Lý Nhân Tông, given name Lý Càn Đức, was the fourth emperor of the Lý Dynasty, reigning over Vietnam from 1072 to his death in 1127. Succeeding his father Lý Thánh Tông at the age of 7, during his early reign Lý Nhân Tông ruled with the assistance of his mother Ỷ Lan and the chancellor Lý Đạo Thành who were both considered competent regents and were able to help the emperor maintain the country's prosperity. Appreciated as a great emperor of the Lý Dynasty, Lý Nhân Tông made important contributions to the development of Đại Việt, especially for establishing Confucianism as the official philosophy of the state, creating Confucian-based imperial exams, and creating schools based on the Confucian system of learning During his 55-year reign, which was the longest reign for any Vietnamese monarch, Lý Nhân Tông also experienced several wars against Đại Việt's neighbours, the Song Dynasty and the kingdom of Champa in which the Lý–Song War (1075–1076) was the fiercest.
The Hồ dynasty was a short-lived six-year reign of two emperors, Hồ Quý Ly in 1400–01 and his second son, Hồ Hán Thương, who reigned from 1401 to 1406. The practice of bequeathing the throne to a designated son was similar to what had happened in the previous Trần dynasty and was meant to avoid sibling rivalry. Hồ Quý Ly's eldest son, Hồ Nguyên Trừng, played his part as the dynasty's military general. In 2011, UNESCO declared the Citadel of the Hồ Dynasty in Thanh Hóa Province a world heritage site.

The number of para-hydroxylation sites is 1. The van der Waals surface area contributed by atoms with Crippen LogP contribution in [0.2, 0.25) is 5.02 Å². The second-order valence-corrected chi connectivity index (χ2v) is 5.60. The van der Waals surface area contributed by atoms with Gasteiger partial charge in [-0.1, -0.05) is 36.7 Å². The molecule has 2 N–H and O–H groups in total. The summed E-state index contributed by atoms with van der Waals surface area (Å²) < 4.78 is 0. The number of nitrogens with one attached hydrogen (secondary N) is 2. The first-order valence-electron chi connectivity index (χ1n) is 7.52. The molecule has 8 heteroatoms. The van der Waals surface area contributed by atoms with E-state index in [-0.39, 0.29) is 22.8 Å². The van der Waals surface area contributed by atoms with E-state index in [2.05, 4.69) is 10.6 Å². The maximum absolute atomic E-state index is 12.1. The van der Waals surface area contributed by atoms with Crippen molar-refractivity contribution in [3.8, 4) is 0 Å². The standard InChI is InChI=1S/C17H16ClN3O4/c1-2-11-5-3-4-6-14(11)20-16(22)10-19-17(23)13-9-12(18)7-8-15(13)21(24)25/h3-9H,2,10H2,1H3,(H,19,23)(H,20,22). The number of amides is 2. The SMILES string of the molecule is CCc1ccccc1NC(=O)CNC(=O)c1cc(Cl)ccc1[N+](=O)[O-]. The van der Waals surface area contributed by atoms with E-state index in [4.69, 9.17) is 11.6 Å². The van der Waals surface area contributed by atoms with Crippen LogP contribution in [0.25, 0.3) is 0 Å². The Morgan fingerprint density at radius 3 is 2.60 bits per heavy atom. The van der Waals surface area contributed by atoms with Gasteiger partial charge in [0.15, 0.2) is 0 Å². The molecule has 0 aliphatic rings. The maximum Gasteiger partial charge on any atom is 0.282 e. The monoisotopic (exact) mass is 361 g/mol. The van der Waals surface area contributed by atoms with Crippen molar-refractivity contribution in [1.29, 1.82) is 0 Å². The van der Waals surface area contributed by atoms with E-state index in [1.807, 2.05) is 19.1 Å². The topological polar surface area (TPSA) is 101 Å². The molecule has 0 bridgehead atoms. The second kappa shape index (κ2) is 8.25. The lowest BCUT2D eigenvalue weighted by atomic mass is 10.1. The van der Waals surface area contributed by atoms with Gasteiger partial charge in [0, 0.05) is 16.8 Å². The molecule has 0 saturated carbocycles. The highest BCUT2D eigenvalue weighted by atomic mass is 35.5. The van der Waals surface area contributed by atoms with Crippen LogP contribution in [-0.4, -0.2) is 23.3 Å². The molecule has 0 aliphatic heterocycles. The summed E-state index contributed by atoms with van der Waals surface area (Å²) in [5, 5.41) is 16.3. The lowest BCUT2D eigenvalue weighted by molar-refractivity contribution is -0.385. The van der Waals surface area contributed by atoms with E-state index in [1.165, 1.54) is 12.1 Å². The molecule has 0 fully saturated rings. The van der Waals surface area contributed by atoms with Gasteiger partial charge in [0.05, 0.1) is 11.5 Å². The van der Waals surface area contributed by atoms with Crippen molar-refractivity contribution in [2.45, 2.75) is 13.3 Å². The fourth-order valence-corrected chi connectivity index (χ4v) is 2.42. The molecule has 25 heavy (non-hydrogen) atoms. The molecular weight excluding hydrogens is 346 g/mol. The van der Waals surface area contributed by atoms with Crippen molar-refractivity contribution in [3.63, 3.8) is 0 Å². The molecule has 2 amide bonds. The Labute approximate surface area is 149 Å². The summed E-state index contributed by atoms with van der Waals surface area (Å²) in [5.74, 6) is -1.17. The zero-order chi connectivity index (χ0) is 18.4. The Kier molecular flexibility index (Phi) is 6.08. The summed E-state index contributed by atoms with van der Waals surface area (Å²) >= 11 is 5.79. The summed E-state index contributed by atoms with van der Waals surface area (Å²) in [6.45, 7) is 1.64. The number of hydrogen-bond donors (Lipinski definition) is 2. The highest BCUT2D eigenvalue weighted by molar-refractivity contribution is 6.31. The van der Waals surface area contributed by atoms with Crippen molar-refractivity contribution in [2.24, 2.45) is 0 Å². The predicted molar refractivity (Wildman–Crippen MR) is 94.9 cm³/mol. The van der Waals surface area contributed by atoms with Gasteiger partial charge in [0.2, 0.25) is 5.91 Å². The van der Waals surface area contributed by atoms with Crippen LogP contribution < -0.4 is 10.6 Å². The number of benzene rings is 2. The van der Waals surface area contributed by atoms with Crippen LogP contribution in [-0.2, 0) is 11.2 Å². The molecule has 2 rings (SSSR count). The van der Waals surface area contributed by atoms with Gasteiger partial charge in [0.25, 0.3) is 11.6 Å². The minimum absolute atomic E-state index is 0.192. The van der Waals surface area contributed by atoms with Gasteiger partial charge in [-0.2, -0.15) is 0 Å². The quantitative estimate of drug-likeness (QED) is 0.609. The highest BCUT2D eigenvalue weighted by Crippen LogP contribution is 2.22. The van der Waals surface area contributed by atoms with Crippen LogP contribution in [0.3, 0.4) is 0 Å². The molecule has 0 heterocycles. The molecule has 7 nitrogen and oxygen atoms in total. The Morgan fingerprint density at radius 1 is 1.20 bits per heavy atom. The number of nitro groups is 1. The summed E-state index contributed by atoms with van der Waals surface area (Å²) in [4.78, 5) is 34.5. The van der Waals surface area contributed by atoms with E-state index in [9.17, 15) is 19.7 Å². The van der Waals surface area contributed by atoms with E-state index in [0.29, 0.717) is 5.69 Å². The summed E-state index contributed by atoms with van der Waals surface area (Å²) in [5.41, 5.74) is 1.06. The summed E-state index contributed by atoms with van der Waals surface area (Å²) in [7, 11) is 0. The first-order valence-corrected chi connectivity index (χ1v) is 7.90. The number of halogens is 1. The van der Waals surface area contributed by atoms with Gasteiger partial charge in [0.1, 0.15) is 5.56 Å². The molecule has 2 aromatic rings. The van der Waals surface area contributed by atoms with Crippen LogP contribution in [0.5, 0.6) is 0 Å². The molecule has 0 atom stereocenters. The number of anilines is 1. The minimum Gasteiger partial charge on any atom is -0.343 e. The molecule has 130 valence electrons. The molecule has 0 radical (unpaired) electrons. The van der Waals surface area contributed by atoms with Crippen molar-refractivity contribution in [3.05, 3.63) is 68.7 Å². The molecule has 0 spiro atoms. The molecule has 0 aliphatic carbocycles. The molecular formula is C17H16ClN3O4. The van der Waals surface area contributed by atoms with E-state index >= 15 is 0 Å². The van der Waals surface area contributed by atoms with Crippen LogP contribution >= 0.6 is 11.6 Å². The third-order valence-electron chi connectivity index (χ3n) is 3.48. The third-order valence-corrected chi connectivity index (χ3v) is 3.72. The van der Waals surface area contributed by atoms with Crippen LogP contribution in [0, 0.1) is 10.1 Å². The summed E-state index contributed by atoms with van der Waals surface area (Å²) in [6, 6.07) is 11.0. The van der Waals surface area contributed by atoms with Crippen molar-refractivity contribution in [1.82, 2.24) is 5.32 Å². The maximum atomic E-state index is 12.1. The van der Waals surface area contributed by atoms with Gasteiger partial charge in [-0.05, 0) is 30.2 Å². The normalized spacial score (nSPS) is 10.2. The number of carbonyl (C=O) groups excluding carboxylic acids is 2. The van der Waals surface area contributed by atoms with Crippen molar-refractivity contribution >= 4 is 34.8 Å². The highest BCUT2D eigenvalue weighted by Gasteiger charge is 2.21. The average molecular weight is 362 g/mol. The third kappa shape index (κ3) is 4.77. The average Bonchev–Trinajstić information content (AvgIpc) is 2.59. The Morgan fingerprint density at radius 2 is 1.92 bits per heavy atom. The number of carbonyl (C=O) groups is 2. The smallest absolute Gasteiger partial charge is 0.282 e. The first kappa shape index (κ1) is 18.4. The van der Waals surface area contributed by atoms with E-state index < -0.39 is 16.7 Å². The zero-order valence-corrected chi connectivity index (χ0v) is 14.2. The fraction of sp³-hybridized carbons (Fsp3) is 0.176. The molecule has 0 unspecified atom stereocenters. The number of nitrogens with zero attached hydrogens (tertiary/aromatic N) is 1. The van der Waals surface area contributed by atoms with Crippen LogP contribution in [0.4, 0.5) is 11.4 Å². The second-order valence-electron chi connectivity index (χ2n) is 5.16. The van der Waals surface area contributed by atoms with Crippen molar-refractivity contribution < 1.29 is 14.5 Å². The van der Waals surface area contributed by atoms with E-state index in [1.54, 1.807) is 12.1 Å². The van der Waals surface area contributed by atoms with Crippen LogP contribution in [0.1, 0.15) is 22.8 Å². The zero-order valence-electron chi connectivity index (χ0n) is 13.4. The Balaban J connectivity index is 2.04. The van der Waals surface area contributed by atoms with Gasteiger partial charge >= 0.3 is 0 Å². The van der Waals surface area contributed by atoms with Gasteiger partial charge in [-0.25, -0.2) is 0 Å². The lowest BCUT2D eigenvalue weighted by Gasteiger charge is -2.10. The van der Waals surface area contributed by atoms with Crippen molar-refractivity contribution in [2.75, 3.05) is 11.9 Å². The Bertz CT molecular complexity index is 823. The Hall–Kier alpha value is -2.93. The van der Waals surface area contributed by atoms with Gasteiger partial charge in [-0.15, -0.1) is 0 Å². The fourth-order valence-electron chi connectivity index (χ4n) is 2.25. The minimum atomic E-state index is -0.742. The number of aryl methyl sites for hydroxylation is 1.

The Lý Bát Đế Temple or Đô Temple, formal Buddhist name Cổ Pháp Điện, is a temple near Hanoi of which the central section was built in 1028 on the death of Lý Thái Tổ (李太祖), and the complex enlarged as seven of his descendant Lý Dynasty emperors were also buried at the shrine – Lý Bát Đế means "Eight Lý Emperors." Traditionally the shrine serves for ancestor worship of the eight emperors. It is located in Đình Bảng Commune, Từ Sơn District, in the Red River Delta province of Bắc Ninh. Another national monument, Đình Bảng communal house, is adjacent.
Đại Việt is the name of Vietnam for the periods from 1054 to 1400 and 1428 to 1804. Beginning with the rule of Lý Thánh Tông, the third emperor of the Lý Dynasty, until the rule of Gia Long, the first emperor of the Nguyễn Dynasty, it was the second-longest used name for the country after "Văn Lang".
Lý Chiêu Hoàng was the ninth and last sovereign of the Lý dynasty from 1224 to 1225 and the only empress regnant in the history of Vietnam.
Trần Nghệ Tông, given name Trần Phủ (陳暊), was the eighth emperor of the Trần Dynasty who reigned Vietnam from 1370 to 1372.